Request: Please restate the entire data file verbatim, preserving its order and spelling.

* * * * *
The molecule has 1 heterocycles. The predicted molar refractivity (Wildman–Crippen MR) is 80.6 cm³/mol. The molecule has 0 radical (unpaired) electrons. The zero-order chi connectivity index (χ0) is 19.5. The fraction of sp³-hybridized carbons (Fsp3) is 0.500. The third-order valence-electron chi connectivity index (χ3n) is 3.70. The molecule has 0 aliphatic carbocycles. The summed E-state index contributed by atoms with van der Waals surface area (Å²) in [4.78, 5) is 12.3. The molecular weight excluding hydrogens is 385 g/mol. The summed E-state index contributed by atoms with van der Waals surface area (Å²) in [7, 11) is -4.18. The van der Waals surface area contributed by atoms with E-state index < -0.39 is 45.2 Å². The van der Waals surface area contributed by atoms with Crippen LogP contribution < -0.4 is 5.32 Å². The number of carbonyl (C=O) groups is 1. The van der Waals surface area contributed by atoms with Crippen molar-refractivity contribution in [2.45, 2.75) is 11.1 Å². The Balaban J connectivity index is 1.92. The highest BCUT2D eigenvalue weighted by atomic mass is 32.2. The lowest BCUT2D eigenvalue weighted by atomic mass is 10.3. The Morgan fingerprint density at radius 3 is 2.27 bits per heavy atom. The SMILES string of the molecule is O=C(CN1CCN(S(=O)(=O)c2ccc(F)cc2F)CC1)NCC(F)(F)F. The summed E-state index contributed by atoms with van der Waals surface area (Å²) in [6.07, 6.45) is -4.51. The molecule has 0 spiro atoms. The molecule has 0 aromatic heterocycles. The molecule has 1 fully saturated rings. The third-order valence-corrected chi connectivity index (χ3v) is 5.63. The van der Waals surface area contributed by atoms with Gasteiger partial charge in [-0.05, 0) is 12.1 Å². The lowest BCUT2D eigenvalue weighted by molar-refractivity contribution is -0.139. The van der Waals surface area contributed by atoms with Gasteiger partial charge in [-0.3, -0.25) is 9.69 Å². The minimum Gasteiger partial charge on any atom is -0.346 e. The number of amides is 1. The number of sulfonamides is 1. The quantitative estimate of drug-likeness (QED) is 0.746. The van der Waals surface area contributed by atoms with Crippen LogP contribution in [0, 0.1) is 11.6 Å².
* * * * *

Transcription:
The molecule has 1 heterocycles. The predicted molar refractivity (Wildman–Crippen MR) is 80.6 cm³/mol. The molecule has 0 radical (unpaired) electrons. The zero-order chi connectivity index (χ0) is 19.5. The fraction of sp³-hybridized carbons (Fsp3) is 0.500. The third-order valence-electron chi connectivity index (χ3n) is 3.70. The molecule has 0 aliphatic carbocycles. The summed E-state index contributed by atoms with van der Waals surface area (Å²) in [4.78, 5) is 12.3. The molecular weight excluding hydrogens is 385 g/mol. The summed E-state index contributed by atoms with van der Waals surface area (Å²) in [7, 11) is -4.18. The van der Waals surface area contributed by atoms with E-state index < -0.39 is 45.2 Å². The van der Waals surface area contributed by atoms with Crippen LogP contribution < -0.4 is 5.32 Å². The number of carbonyl (C=O) groups is 1. The van der Waals surface area contributed by atoms with Crippen molar-refractivity contribution in [2.45, 2.75) is 11.1 Å². The Balaban J connectivity index is 1.92. The highest BCUT2D eigenvalue weighted by atomic mass is 32.2. The lowest BCUT2D eigenvalue weighted by atomic mass is 10.3. The Morgan fingerprint density at radius 3 is 2.27 bits per heavy atom. The SMILES string of the molecule is O=C(CN1CCN(S(=O)(=O)c2ccc(F)cc2F)CC1)NCC(F)(F)F. The summed E-state index contributed by atoms with van der Waals surface area (Å²) in [6.07, 6.45) is -4.51. The molecule has 0 spiro atoms. The molecule has 0 aromatic heterocycles. The molecule has 1 fully saturated rings. The third-order valence-corrected chi connectivity index (χ3v) is 5.63. The van der Waals surface area contributed by atoms with Gasteiger partial charge in [-0.05, 0) is 12.1 Å². The lowest BCUT2D eigenvalue weighted by molar-refractivity contribution is -0.139. The van der Waals surface area contributed by atoms with Gasteiger partial charge in [-0.3, -0.25) is 9.69 Å². The minimum Gasteiger partial charge on any atom is -0.346 e. The number of amides is 1. The number of sulfonamides is 1. The quantitative estimate of drug-likeness (QED) is 0.746. The van der Waals surface area contributed by atoms with Crippen LogP contribution in [0, 0.1) is 11.6 Å².